Since he made his National Hockey League debut in the fall of 2016, Calgary Flames forward Matthew Tkachuk has burnt an indelible image in the memories of players throughout the league. That image isn’t a goal celebration or a glare after battles in the trenches – it’s a devilish, mischievous smirk, often punctuated by a dangling mouth-guard.
For the better part of two seasons, Tkachuk has emerged as an extremely valuable player for the Flames. He plays a very complete two-way game, especially given his age, but the thing that elevates both Tkachuk and his teammates is that he’s such an incredible pain in the ass to play against. At a very young age, he’s already emerged as the league’s top agitator.
A Shutdown Specialist
Tkachuk was never supposed to make the Flames out of training camp in 2016. With the Flames spending big in the off-season to add veteran forward Troy Brouwer (and his Stanley Cup ring), the thought was that unless Tkachuk blew the doors off of the competition – as Sean Monahan did in 2013 and Sam Bennett did in 2014 – that the 2016 sixth overall selection would be returned to the Ontario Hockey League’s London Knights.
But that’s just what Tkachuk ended up doing. He was easily one of the standouts of the Flames’ 2016 camp and earned a roster spot on opening night. He eventually found a home on the second line with veterans Mikael Backlund and Michael Frolik, and an unlikely niche as a rookie assigned to shut down the opposition’s top lines. Based on figures from Natural Stat Trick, Tkachuk was 15th in the league in Corsi For percentage among all players with 600+ even strength minutes played. As a rookie, he had better percentages than his veteran linemates. On a per-minute basis, he was fourth among all Flames regulars at suppressing shot attempts – at the time of this writing, he improved to best on the team as a sophomore.
An Offensive Threat
Playing with two veteran linemates had two distinct impacts on Tkachuk. First, he developed confidence playing away from the puck, as having Backlund and Frolik to watch his back and cover up for any defensive gaffes allowed him to be dogged in his puck pursuit. As his defensive skills became more honed at the NHL level, Tkachuk also became more confident with the puck and was able to take more chances – again, because of the safety net of his linemates and his confidence in his crew’s ability to regain the puck.
You wonder how many kids got detentions in school because of Matthew Tkachuk.
— Darren Haynes (@DarrenWHaynes) February 12, 2018
Quietly, Tkachuk has become a reliable offensive presence on a team that includes top-flight offensive talents like Johnny Gaudreau and Sean Monahan. He’s been among the team leaders in shot attempts for per 60 minutes – an indication that pucks are going towards the opposing net while he’s on the ice – and an increasing proportion of those are coming off of his stick. He scored his 20th goal of the season on Feb. 11, surpassing his rookie total of 13, and has generated significantly more shots and scoring chances as a second year player than he did as a rookie. He’s been rewarded with additional power play time for his efforts, which has only served to further build his confidence with the puck.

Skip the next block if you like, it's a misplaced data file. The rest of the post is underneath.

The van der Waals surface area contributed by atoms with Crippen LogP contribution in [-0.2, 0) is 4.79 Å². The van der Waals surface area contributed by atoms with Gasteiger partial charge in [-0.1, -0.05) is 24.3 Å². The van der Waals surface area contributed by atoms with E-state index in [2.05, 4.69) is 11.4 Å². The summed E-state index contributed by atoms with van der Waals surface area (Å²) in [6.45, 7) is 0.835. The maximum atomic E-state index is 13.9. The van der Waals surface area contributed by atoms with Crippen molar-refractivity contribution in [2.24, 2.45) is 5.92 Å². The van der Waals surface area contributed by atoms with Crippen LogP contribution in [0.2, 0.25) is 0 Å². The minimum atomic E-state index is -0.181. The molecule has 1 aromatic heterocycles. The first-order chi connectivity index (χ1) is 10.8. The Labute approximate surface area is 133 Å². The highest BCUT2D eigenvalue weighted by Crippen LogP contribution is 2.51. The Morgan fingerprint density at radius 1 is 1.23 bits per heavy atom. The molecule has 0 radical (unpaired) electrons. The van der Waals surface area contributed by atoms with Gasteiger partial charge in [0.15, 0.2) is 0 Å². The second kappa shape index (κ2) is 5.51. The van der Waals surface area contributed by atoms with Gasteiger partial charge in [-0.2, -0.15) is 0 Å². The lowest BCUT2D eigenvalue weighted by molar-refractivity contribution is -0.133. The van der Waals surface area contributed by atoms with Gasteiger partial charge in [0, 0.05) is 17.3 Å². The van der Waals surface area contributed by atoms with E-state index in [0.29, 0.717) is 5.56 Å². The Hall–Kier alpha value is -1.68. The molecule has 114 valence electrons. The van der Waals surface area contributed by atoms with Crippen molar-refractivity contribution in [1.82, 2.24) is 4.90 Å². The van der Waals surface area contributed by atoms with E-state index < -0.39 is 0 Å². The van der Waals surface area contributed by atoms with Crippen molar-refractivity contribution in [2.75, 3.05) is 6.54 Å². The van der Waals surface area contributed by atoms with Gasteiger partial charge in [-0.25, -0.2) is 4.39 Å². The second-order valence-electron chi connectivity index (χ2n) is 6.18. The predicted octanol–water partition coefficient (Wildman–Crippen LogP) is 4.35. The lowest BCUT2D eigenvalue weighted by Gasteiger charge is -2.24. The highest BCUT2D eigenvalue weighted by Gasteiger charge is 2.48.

A Premier Agitator
Dating back to his time with the U.S. National Development Team, Tkachuk has been known for being a player unafraid to engage with opponents and play in the “tough areas” of the net-front and the corners. His rough-and-tumble style has sometimes gotten him into trouble – he was suspended two games in his draft year for a slew footing incident, and has been suspended three times (for a total of four games) during his two NHL seasons. But he’s also emerged as one of the top players in the entire league in drawing penalties and getting under the skin of his opposition. Even factoring in the many penalties he took as a rookie, Tkachuk is one of the leaders in penalty differential.
(Figures via Natural Stat Trick, through Feb. 11 games.)
Tkachuk’s become much better at playing on the edge without going over it, his suspensions notwithstanding. He’s taking significantly fewer penalties than he did last season and that’s resulted in an uptick in power play time for his club. Since he’s usually playing against some of the best players on the opposite team, drawing penalties has the added benefit of taking some skill off the ice for the other side. He’s the type of player that, to paraphrase Flames head coach Glen Gulutzan, frequently drags his teammates into the muck – in the sense that he forces players on both sides of the puck to physically engage when he’s on the ice. He’s been much more selective in employing that skill this season, which has only served to help his hockey club and give them opportunities to succeed.
Putting It All Together
The Flames’ Feb. 11 victory over the New York Islanders is a prime example of how good Tkachuk can be when he puts every element of his game to good use.
He drew three penalties: Mat Barzal for holding, Jason Chimera for holding, and Thomas Hickey for tripping, all in the Islanders zone. Those three penalties resulted in three Flames power plays that saw them generate seven shots and one goal. In addition, Tkachuk contributed two goals of his own by going to the tough areas of the ice – the net-front – and executing re-directions of point shots. In the case of the game-winning goal in the third period, he got in front of a Travis Hamonic shot that was sailing roughly four feet wide of the net and changed its trajectory enough for it to bonk off the post, off Jaroslav Halak, and into the net.
Tkachuk is one of the league’s most tantalizing combinations of size, speed, hockey sense and pure tenacity. He’s already one of the Flames’ best and most valuable players, and he’s only 20 years old. He’s going to get even better.